$container['My\Class\FooInterface'] = new Service('Another\FooImpl');
    $foo = $container('foo'); // $foo instanseof Another\FooImpl

    You can even create links to links:
    $container['foo'] = 'My\Class\Foo';
    $container['ref'] = $container['foo']; 
    $container['ref2'] = $container['ref']; 
    $container['ref3'] = $container['ref2'];
    $foo = $container('ref3'); // $foo instanseof My\Class\Foo
    $name = $container->getRealName('ref3'); // $name == 'foo'

    Service extension

    For example, if we want to expand some service, then this method will not work. he will overwrite the first one:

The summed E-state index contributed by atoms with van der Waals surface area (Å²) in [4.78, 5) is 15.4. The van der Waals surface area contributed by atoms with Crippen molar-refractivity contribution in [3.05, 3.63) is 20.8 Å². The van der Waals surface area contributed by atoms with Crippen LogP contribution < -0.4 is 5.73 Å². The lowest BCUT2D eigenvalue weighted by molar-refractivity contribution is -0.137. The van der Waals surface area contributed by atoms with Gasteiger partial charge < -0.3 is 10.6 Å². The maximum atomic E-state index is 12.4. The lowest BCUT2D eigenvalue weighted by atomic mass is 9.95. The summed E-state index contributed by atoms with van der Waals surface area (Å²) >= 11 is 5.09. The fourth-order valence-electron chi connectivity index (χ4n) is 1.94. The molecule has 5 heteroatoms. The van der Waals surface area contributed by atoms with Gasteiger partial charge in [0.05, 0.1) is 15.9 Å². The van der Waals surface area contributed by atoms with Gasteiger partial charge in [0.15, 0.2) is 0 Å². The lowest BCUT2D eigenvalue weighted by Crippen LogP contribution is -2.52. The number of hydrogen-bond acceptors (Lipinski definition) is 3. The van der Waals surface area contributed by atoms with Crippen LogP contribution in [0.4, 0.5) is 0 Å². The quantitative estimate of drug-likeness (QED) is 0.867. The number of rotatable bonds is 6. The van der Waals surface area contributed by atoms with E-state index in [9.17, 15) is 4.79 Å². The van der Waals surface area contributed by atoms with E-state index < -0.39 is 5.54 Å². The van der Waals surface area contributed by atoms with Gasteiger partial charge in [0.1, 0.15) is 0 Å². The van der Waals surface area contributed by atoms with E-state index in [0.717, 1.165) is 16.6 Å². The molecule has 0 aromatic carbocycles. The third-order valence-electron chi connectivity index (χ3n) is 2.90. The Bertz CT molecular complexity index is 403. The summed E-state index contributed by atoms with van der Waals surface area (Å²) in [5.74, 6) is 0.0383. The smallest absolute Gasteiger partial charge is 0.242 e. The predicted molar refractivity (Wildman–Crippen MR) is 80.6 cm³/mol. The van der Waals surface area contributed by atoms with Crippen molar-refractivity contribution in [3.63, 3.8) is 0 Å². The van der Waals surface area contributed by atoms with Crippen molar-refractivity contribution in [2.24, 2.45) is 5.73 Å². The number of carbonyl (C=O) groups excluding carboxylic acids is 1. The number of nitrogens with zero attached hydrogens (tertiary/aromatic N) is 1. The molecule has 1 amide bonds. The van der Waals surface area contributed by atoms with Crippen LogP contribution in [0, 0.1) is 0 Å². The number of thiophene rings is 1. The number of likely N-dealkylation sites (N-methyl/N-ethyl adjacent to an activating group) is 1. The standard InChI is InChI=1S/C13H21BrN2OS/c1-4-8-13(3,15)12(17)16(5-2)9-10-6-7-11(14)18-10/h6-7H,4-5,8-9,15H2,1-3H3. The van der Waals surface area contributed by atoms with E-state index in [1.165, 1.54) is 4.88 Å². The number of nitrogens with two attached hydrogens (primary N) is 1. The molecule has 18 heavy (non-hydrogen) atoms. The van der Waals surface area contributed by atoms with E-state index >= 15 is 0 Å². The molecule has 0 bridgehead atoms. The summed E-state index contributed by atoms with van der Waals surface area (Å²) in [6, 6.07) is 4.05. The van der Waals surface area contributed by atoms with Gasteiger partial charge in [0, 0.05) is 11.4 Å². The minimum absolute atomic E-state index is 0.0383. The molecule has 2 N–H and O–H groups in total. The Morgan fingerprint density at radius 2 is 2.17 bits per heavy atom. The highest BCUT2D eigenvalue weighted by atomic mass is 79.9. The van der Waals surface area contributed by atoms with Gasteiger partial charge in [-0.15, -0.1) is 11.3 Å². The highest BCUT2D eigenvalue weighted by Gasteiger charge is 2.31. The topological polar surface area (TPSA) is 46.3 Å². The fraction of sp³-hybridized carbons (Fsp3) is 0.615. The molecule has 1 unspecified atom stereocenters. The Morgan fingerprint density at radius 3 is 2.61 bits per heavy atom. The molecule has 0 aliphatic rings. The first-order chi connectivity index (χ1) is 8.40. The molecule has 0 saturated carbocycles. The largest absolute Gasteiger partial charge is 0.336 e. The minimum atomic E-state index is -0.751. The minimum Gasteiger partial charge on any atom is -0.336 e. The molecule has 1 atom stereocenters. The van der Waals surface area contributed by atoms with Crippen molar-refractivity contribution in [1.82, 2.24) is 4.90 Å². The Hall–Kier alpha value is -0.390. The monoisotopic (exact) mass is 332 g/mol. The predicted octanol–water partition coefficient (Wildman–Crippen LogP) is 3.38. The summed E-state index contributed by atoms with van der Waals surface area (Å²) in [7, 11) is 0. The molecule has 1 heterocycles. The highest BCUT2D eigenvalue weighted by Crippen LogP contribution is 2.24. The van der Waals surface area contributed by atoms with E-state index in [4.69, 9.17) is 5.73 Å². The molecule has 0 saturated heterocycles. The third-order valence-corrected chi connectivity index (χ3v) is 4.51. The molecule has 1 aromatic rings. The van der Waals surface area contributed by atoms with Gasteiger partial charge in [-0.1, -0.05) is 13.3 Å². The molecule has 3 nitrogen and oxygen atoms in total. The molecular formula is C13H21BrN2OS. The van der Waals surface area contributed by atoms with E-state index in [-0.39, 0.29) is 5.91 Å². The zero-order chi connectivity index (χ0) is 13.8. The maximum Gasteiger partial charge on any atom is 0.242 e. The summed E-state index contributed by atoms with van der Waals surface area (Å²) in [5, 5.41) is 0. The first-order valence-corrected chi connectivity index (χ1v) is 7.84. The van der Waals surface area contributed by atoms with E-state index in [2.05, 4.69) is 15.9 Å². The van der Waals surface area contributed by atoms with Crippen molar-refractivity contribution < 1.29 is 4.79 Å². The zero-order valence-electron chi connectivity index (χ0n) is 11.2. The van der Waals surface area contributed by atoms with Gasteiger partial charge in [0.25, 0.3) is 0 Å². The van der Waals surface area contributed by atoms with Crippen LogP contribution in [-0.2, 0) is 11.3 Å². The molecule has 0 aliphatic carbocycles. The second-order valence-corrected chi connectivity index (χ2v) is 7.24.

$container['My\Class\FooInterface'] = 'My\Class\Foo';
    $container['My\Class\FooInterface'] = function(FooInterface $foo){
        return $foo;

    As a result, there will be a loop to avoid this, use the following function to expand:
    $container['My\Class\FooInterface'] = 'My\Class\Foo';
    $container->extend('My\Class\FooInterface', function(FooInterface $foo){
        returnnew FooDecorator($foo);


    The Inversion library is fully tested. Tests are located in a separate repository ( granula / test ) to reduce the size of the library.

    Like Singleton

    Inversion is designed completely without the use of static methods and singleton, however it is rarely useful to have a container like a singleton:
    $container = Inversion\Container::getInstanse();

    Other implementations

    • Symfony Dependency Injection is a powerful and heavy dependency injection library. Has good documentation.
    • Pimple is a simple and very lightweight (just one file) “container” from the creator of Symfony.